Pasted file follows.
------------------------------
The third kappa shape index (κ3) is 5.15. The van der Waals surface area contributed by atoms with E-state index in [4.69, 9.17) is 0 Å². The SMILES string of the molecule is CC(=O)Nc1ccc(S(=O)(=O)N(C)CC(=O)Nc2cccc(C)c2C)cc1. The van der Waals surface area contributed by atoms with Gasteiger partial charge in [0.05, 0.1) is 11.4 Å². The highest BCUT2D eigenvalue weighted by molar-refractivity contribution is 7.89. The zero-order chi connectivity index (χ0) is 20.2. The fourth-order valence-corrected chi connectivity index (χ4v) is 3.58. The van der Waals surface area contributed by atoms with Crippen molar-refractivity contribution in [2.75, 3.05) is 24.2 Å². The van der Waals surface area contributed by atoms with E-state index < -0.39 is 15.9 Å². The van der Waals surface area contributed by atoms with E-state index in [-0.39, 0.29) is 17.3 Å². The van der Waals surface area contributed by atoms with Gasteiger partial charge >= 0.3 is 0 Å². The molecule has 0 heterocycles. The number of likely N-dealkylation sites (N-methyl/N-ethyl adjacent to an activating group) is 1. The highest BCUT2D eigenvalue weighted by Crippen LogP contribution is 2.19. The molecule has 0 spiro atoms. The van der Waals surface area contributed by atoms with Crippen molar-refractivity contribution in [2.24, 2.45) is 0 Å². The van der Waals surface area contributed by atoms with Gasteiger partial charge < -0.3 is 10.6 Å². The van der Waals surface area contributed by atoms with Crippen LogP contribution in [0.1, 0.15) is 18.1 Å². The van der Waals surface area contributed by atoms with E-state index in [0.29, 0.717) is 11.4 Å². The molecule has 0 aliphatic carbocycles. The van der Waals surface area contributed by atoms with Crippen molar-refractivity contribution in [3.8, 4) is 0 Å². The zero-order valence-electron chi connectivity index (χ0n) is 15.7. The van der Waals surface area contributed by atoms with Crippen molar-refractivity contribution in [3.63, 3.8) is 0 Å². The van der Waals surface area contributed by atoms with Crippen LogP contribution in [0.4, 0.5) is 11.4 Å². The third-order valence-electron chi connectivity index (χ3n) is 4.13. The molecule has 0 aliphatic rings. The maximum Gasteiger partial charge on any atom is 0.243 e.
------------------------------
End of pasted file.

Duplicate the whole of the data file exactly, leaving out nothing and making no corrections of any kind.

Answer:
The third kappa shape index (κ3) is 5.15. The van der Waals surface area contributed by atoms with E-state index in [4.69, 9.17) is 0 Å². The SMILES string of the molecule is CC(=O)Nc1ccc(S(=O)(=O)N(C)CC(=O)Nc2cccc(C)c2C)cc1. The van der Waals surface area contributed by atoms with Gasteiger partial charge in [0.05, 0.1) is 11.4 Å². The highest BCUT2D eigenvalue weighted by molar-refractivity contribution is 7.89. The zero-order chi connectivity index (χ0) is 20.2. The fourth-order valence-corrected chi connectivity index (χ4v) is 3.58. The van der Waals surface area contributed by atoms with Crippen molar-refractivity contribution in [2.75, 3.05) is 24.2 Å². The van der Waals surface area contributed by atoms with E-state index < -0.39 is 15.9 Å². The van der Waals surface area contributed by atoms with E-state index in [-0.39, 0.29) is 17.3 Å². The van der Waals surface area contributed by atoms with Gasteiger partial charge >= 0.3 is 0 Å². The molecule has 0 heterocycles. The number of likely N-dealkylation sites (N-methyl/N-ethyl adjacent to an activating group) is 1. The highest BCUT2D eigenvalue weighted by Crippen LogP contribution is 2.19. The molecule has 0 spiro atoms. The van der Waals surface area contributed by atoms with Crippen molar-refractivity contribution in [2.24, 2.45) is 0 Å². The van der Waals surface area contributed by atoms with Gasteiger partial charge < -0.3 is 10.6 Å². The van der Waals surface area contributed by atoms with Crippen LogP contribution in [0.1, 0.15) is 18.1 Å². The van der Waals surface area contributed by atoms with E-state index in [0.29, 0.717) is 11.4 Å². The molecule has 0 aliphatic carbocycles. The van der Waals surface area contributed by atoms with Crippen molar-refractivity contribution in [3.8, 4) is 0 Å². The zero-order valence-electron chi connectivity index (χ0n) is 15.7. The van der Waals surface area contributed by atoms with Crippen molar-refractivity contribution in [3.63, 3.8) is 0 Å². The van der Waals surface area contributed by atoms with Crippen LogP contribution in [0.4, 0.5) is 11.4 Å². The third-order valence-electron chi connectivity index (χ3n) is 4.13. The molecule has 0 aliphatic rings. The maximum Gasteiger partial charge on any atom is 0.243 e.